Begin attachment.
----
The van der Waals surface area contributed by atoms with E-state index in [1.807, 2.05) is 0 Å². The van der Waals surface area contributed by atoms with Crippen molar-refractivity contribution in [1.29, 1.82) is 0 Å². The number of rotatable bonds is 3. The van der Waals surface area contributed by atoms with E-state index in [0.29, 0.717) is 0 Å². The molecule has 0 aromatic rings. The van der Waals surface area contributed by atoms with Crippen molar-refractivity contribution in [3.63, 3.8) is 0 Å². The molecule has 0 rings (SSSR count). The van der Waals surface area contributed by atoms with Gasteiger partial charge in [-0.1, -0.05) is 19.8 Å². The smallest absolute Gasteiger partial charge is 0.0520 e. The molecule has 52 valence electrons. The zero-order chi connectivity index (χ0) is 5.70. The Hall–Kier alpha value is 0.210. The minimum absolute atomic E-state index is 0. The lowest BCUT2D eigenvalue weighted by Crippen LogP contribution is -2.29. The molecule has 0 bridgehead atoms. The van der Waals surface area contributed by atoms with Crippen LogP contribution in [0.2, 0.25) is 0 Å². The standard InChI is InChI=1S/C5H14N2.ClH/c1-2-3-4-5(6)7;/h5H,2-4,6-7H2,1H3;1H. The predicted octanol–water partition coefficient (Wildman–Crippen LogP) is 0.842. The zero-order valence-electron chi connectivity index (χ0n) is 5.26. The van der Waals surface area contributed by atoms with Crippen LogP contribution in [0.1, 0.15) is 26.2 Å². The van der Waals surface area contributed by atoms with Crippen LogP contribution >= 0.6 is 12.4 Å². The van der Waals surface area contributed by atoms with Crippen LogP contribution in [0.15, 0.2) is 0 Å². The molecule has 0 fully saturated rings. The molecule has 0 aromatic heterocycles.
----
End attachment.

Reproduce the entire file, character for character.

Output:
The van der Waals surface area contributed by atoms with E-state index in [1.807, 2.05) is 0 Å². The van der Waals surface area contributed by atoms with Crippen molar-refractivity contribution in [1.29, 1.82) is 0 Å². The number of rotatable bonds is 3. The van der Waals surface area contributed by atoms with E-state index in [0.29, 0.717) is 0 Å². The molecule has 0 aromatic rings. The van der Waals surface area contributed by atoms with Crippen molar-refractivity contribution in [3.63, 3.8) is 0 Å². The molecule has 0 rings (SSSR count). The van der Waals surface area contributed by atoms with Gasteiger partial charge in [-0.1, -0.05) is 19.8 Å². The smallest absolute Gasteiger partial charge is 0.0520 e. The molecule has 52 valence electrons. The zero-order chi connectivity index (χ0) is 5.70. The Hall–Kier alpha value is 0.210. The minimum absolute atomic E-state index is 0. The lowest BCUT2D eigenvalue weighted by Crippen LogP contribution is -2.29. The molecule has 0 bridgehead atoms. The van der Waals surface area contributed by atoms with Crippen LogP contribution in [0.2, 0.25) is 0 Å². The standard InChI is InChI=1S/C5H14N2.ClH/c1-2-3-4-5(6)7;/h5H,2-4,6-7H2,1H3;1H. The predicted octanol–water partition coefficient (Wildman–Crippen LogP) is 0.842. The zero-order valence-electron chi connectivity index (χ0n) is 5.26. The van der Waals surface area contributed by atoms with Crippen LogP contribution in [0.1, 0.15) is 26.2 Å². The van der Waals surface area contributed by atoms with Crippen LogP contribution >= 0.6 is 12.4 Å². The van der Waals surface area contributed by atoms with Crippen LogP contribution in [0.15, 0.2) is 0 Å². The molecule has 0 fully saturated rings. The molecule has 0 aromatic heterocycles.